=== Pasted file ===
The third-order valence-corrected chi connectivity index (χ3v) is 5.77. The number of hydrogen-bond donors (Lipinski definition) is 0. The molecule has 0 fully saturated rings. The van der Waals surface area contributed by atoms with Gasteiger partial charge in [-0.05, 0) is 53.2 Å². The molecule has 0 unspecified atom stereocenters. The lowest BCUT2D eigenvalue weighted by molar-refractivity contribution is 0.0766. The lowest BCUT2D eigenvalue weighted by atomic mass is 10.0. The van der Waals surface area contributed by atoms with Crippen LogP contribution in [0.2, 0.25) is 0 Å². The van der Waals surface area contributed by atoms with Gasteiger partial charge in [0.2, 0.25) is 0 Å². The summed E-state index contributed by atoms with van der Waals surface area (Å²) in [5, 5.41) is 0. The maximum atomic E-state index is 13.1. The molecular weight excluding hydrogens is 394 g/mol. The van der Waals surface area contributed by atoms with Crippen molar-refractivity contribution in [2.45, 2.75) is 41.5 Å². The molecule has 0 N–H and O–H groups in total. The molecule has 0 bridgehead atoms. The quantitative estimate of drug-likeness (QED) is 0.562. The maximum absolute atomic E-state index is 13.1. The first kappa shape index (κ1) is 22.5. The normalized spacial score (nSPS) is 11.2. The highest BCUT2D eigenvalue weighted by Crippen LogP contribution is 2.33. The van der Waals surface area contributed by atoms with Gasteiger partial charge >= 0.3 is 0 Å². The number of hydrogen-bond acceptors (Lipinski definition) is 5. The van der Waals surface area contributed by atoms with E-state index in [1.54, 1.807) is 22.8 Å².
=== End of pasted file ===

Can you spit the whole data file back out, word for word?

The third-order valence-corrected chi connectivity index (χ3v) is 5.77. The number of hydrogen-bond donors (Lipinski definition) is 0. The molecule has 0 fully saturated rings. The van der Waals surface area contributed by atoms with Gasteiger partial charge in [-0.05, 0) is 53.2 Å². The molecule has 0 unspecified atom stereocenters. The lowest BCUT2D eigenvalue weighted by molar-refractivity contribution is 0.0766. The lowest BCUT2D eigenvalue weighted by atomic mass is 10.0. The van der Waals surface area contributed by atoms with Crippen LogP contribution in [0.2, 0.25) is 0 Å². The van der Waals surface area contributed by atoms with Gasteiger partial charge in [0.2, 0.25) is 0 Å². The summed E-state index contributed by atoms with van der Waals surface area (Å²) in [5, 5.41) is 0. The maximum atomic E-state index is 13.1. The molecular weight excluding hydrogens is 394 g/mol. The van der Waals surface area contributed by atoms with Crippen molar-refractivity contribution in [2.45, 2.75) is 41.5 Å². The molecule has 0 N–H and O–H groups in total. The molecule has 0 bridgehead atoms. The quantitative estimate of drug-likeness (QED) is 0.562. The maximum absolute atomic E-state index is 13.1. The first kappa shape index (κ1) is 22.5. The normalized spacial score (nSPS) is 11.2. The highest BCUT2D eigenvalue weighted by Crippen LogP contribution is 2.33. The van der Waals surface area contributed by atoms with Gasteiger partial charge >= 0.3 is 0 Å². The number of hydrogen-bond acceptors (Lipinski definition) is 5. The van der Waals surface area contributed by atoms with E-state index in [1.54, 1.807) is 22.8 Å².